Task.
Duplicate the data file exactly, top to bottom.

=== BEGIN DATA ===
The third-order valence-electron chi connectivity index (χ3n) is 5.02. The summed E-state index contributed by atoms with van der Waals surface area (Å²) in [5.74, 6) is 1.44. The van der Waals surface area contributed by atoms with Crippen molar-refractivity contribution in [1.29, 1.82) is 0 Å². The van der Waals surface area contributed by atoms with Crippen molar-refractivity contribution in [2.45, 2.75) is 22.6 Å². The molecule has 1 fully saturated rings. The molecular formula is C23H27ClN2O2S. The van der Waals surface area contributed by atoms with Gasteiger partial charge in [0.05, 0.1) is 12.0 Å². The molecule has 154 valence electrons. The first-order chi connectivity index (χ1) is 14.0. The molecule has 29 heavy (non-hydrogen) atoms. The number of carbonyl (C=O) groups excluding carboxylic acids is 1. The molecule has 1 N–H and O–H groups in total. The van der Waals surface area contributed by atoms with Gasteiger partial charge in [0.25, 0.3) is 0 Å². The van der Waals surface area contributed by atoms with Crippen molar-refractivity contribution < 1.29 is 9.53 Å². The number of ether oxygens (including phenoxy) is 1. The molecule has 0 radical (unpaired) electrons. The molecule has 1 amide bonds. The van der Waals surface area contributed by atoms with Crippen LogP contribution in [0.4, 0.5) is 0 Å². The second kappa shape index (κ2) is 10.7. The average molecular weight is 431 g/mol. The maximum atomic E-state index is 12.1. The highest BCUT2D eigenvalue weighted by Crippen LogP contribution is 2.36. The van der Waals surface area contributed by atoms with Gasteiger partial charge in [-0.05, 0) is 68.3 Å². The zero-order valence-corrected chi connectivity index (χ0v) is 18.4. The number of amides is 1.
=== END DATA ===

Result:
The third-order valence-electron chi connectivity index (χ3n) is 5.02. The summed E-state index contributed by atoms with van der Waals surface area (Å²) in [5.74, 6) is 1.44. The van der Waals surface area contributed by atoms with Crippen molar-refractivity contribution in [1.29, 1.82) is 0 Å². The van der Waals surface area contributed by atoms with Crippen molar-refractivity contribution in [2.45, 2.75) is 22.6 Å². The molecule has 1 fully saturated rings. The molecular formula is C23H27ClN2O2S. The van der Waals surface area contributed by atoms with Gasteiger partial charge in [0.05, 0.1) is 12.0 Å². The molecule has 154 valence electrons. The first-order chi connectivity index (χ1) is 14.0. The molecule has 29 heavy (non-hydrogen) atoms. The number of carbonyl (C=O) groups excluding carboxylic acids is 1. The molecule has 1 N–H and O–H groups in total. The van der Waals surface area contributed by atoms with Gasteiger partial charge in [0.25, 0.3) is 0 Å². The van der Waals surface area contributed by atoms with Crippen molar-refractivity contribution < 1.29 is 9.53 Å². The number of ether oxygens (including phenoxy) is 1. The molecule has 0 radical (unpaired) electrons. The molecule has 1 amide bonds. The van der Waals surface area contributed by atoms with Crippen LogP contribution in [0.4, 0.5) is 0 Å². The second kappa shape index (κ2) is 10.7. The average molecular weight is 431 g/mol. The maximum atomic E-state index is 12.1. The highest BCUT2D eigenvalue weighted by Crippen LogP contribution is 2.36. The van der Waals surface area contributed by atoms with Gasteiger partial charge in [-0.05, 0) is 68.3 Å². The zero-order valence-corrected chi connectivity index (χ0v) is 18.4. The number of amides is 1.